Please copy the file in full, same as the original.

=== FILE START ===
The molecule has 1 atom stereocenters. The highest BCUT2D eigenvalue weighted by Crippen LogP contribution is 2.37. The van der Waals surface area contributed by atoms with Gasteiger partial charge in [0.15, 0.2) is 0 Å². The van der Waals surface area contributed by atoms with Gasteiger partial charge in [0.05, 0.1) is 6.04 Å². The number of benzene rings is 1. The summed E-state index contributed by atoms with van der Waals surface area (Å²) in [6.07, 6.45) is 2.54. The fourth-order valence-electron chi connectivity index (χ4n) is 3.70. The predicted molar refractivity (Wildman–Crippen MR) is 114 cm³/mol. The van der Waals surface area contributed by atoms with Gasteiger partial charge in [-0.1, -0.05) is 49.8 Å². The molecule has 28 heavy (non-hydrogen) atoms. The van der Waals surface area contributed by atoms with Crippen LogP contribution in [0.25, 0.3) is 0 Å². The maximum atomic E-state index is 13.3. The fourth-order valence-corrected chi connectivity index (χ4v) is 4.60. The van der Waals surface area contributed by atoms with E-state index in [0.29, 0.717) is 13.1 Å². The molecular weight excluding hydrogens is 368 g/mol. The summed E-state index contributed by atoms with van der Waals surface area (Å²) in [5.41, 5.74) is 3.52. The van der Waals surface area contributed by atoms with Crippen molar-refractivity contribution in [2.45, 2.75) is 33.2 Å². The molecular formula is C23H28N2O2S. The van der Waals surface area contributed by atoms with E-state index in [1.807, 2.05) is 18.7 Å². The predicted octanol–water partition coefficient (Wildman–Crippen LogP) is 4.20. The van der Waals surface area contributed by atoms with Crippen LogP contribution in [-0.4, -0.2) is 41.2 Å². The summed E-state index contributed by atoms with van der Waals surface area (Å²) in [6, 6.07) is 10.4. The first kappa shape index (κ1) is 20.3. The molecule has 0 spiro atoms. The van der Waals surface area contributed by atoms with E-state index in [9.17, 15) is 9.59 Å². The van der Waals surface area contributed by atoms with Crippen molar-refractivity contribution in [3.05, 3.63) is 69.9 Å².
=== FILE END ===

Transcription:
The molecule has 1 atom stereocenters. The highest BCUT2D eigenvalue weighted by Crippen LogP contribution is 2.37. The van der Waals surface area contributed by atoms with Gasteiger partial charge in [0.15, 0.2) is 0 Å². The van der Waals surface area contributed by atoms with Gasteiger partial charge in [0.05, 0.1) is 6.04 Å². The number of benzene rings is 1. The summed E-state index contributed by atoms with van der Waals surface area (Å²) in [6.07, 6.45) is 2.54. The fourth-order valence-electron chi connectivity index (χ4n) is 3.70. The predicted molar refractivity (Wildman–Crippen MR) is 114 cm³/mol. The van der Waals surface area contributed by atoms with Gasteiger partial charge in [-0.1, -0.05) is 49.8 Å². The molecule has 28 heavy (non-hydrogen) atoms. The van der Waals surface area contributed by atoms with Crippen LogP contribution in [0.25, 0.3) is 0 Å². The maximum atomic E-state index is 13.3. The fourth-order valence-corrected chi connectivity index (χ4v) is 4.60. The van der Waals surface area contributed by atoms with E-state index in [0.29, 0.717) is 13.1 Å². The molecular weight excluding hydrogens is 368 g/mol. The summed E-state index contributed by atoms with van der Waals surface area (Å²) in [5.41, 5.74) is 3.52. The van der Waals surface area contributed by atoms with Crippen molar-refractivity contribution in [2.45, 2.75) is 33.2 Å². The molecular formula is C23H28N2O2S. The van der Waals surface area contributed by atoms with E-state index in [1.807, 2.05) is 18.7 Å². The predicted octanol–water partition coefficient (Wildman–Crippen LogP) is 4.20. The van der Waals surface area contributed by atoms with Crippen LogP contribution in [-0.4, -0.2) is 41.2 Å². The summed E-state index contributed by atoms with van der Waals surface area (Å²) in [6, 6.07) is 10.4. The first kappa shape index (κ1) is 20.3. The molecule has 0 spiro atoms. The van der Waals surface area contributed by atoms with E-state index in [9.17, 15) is 9.59 Å². The van der Waals surface area contributed by atoms with Crippen molar-refractivity contribution in [3.05, 3.63) is 69.9 Å².